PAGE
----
Things did get better, though. I was able to do more convincing experiments on periodic breathing in cats at Curt von Euler's laboratory at the Karolinska Institute in Stockholm (Cherniack NS, von Euler C, Homma I, FF Kao. Respir Physiol 1979;37:185). The experiments frequently lasted all day and all night, with Curt there all the time working with us. Curt, Ikuo Homma, Fred Kao, who was visiting Curt but had been my physiology professor in medical school, and I met every afternoon in the kitchen of the Karolinska to have tea and discuss science and philosophy both eastern and western. Curt had broad general interests, was quick to pick up on new ideas, and loved to develop theories that would tie observations together. He suggested we use his servorespirator, an early sort of proportional pressure support ventilator, to increase controller gains and produce periodic breathing. One day while von Euler ventilated me on the servorespirator, I dozed off and began to breathe periodically, encouraging us to believe that our ideas did apply to humans and perhaps to sleep.

Periodic breathing, at about the same time, became more clinically relevant. When we first got involved with periodic breathing, it was considered a strange type of breathing seen only in critically ill patients and occasionally in mountain climbers. It then became much better known as a cause of recurrent central apneas in sleep. The possible role of control system instability in sleep apnea also became better known in general. Many others have since undertaken mathematical modeling of Cheyne–Stokes respiration and breathing during sleep. We have also continued to develop this model, adding reflexes, upper airways, neural drives, and circulatory effects.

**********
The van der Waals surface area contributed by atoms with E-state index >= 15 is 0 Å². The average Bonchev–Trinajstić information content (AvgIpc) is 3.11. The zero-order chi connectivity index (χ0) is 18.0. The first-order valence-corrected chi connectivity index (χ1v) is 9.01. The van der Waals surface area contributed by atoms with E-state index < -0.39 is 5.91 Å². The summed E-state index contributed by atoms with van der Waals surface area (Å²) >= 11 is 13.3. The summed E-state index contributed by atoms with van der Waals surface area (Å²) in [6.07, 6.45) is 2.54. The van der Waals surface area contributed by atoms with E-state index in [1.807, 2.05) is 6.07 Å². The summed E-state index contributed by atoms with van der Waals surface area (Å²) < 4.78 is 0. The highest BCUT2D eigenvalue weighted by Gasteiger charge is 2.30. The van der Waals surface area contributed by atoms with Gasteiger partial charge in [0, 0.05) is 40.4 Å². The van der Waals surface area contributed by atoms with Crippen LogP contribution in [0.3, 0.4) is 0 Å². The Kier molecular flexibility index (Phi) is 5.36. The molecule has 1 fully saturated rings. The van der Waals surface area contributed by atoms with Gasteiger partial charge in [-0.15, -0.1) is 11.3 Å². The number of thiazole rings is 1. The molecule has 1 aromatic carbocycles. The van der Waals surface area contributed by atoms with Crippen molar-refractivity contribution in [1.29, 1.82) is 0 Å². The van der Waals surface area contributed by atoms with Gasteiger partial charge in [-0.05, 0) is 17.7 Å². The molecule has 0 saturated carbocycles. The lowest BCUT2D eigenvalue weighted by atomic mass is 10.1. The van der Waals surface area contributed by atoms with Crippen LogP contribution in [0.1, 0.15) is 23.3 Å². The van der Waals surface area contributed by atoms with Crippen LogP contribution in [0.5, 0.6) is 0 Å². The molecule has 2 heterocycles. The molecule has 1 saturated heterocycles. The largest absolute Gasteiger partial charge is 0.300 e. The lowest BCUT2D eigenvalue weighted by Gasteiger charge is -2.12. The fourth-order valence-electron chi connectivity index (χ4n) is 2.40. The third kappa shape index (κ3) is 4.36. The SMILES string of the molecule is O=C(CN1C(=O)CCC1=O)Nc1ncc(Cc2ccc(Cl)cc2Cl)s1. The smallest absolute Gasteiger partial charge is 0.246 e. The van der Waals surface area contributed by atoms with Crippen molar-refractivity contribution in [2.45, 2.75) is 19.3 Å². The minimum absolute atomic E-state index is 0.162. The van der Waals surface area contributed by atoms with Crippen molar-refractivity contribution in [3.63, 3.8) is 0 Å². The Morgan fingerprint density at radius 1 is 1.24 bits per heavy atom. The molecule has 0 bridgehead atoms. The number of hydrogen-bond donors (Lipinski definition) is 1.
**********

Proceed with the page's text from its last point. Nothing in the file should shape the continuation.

Whatever successes Longobardo and I have achieved resulted because what we do is truly interdisciplinary (i.e., based on ignorance of each other's field of expertise). After 40 years, I still have not become a mathematician and Longobardo has not become a physiologist. But that has not stopped me from arguing with Longobardo about mathematics or he arguing physiology with me. This has constantly forced both of us to re-examine the basic assumptions in our thinking and has kept our thinking fresh. Longobardo has convinced me that you do not really have the answers unless you can express your ideas quantitatively and you can put reasonable numbers into your explanations.

Correspondence and requests for reprints should be addressed to Neil S. Cherniack, Department of Medicine, New Jersey Medical School, University of Medicine and Dentistry of New Jersey, Newark, NJ. E-mail:


No related items
American Journal of Respiratory and Critical Care Medicine

Click to see any corrections or updates and to confirm this is the authentic version of record